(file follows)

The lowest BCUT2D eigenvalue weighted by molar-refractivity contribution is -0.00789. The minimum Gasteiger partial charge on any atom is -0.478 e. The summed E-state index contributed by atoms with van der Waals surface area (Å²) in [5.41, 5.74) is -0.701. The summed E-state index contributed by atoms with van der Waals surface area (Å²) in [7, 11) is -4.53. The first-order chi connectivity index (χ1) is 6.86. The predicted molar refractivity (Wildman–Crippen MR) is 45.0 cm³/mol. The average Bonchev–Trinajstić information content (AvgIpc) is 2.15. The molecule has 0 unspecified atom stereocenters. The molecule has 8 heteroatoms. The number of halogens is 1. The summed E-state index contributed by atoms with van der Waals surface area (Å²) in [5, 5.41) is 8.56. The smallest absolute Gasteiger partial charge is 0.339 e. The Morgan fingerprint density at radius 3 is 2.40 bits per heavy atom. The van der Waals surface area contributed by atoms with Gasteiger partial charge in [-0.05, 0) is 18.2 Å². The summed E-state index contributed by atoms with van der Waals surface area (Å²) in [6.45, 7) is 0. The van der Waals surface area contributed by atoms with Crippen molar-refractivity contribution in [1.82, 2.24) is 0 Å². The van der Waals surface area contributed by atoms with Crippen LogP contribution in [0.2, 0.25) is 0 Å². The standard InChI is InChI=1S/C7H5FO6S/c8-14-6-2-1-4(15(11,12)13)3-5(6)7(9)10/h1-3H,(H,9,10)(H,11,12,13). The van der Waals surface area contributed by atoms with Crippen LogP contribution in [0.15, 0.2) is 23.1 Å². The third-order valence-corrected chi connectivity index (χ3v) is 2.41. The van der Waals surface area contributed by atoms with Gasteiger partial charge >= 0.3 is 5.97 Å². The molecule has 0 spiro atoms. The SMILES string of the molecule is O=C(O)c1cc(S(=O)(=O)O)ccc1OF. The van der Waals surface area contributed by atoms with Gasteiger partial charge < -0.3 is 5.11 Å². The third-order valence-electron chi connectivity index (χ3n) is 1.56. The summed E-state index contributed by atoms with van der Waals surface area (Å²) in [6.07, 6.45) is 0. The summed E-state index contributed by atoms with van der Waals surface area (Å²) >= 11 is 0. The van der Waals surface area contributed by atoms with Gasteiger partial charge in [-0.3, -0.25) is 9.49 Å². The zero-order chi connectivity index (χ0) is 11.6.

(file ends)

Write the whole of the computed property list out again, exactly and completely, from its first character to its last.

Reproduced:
The lowest BCUT2D eigenvalue weighted by molar-refractivity contribution is -0.00789. The minimum Gasteiger partial charge on any atom is -0.478 e. The summed E-state index contributed by atoms with van der Waals surface area (Å²) in [5.41, 5.74) is -0.701. The summed E-state index contributed by atoms with van der Waals surface area (Å²) in [7, 11) is -4.53. The first-order chi connectivity index (χ1) is 6.86. The predicted molar refractivity (Wildman–Crippen MR) is 45.0 cm³/mol. The average Bonchev–Trinajstić information content (AvgIpc) is 2.15. The molecule has 0 unspecified atom stereocenters. The molecule has 8 heteroatoms. The number of halogens is 1. The summed E-state index contributed by atoms with van der Waals surface area (Å²) in [5, 5.41) is 8.56. The smallest absolute Gasteiger partial charge is 0.339 e. The Morgan fingerprint density at radius 3 is 2.40 bits per heavy atom. The van der Waals surface area contributed by atoms with Gasteiger partial charge in [-0.05, 0) is 18.2 Å². The summed E-state index contributed by atoms with van der Waals surface area (Å²) in [6.45, 7) is 0. The van der Waals surface area contributed by atoms with Crippen molar-refractivity contribution in [1.82, 2.24) is 0 Å². The van der Waals surface area contributed by atoms with Crippen LogP contribution in [0.2, 0.25) is 0 Å². The standard InChI is InChI=1S/C7H5FO6S/c8-14-6-2-1-4(15(11,12)13)3-5(6)7(9)10/h1-3H,(H,9,10)(H,11,12,13). The van der Waals surface area contributed by atoms with Crippen LogP contribution in [0.15, 0.2) is 23.1 Å². The third-order valence-corrected chi connectivity index (χ3v) is 2.41. The van der Waals surface area contributed by atoms with Gasteiger partial charge >= 0.3 is 5.97 Å². The molecule has 0 spiro atoms. The SMILES string of the molecule is O=C(O)c1cc(S(=O)(=O)O)ccc1OF. The van der Waals surface area contributed by atoms with Gasteiger partial charge < -0.3 is 5.11 Å². The third-order valence-electron chi connectivity index (χ3n) is 1.56. The summed E-state index contributed by atoms with van der Waals surface area (Å²) in [6.07, 6.45) is 0. The summed E-state index contributed by atoms with van der Waals surface area (Å²) >= 11 is 0. The van der Waals surface area contributed by atoms with Gasteiger partial charge in [-0.3, -0.25) is 9.49 Å². The zero-order chi connectivity index (χ0) is 11.6.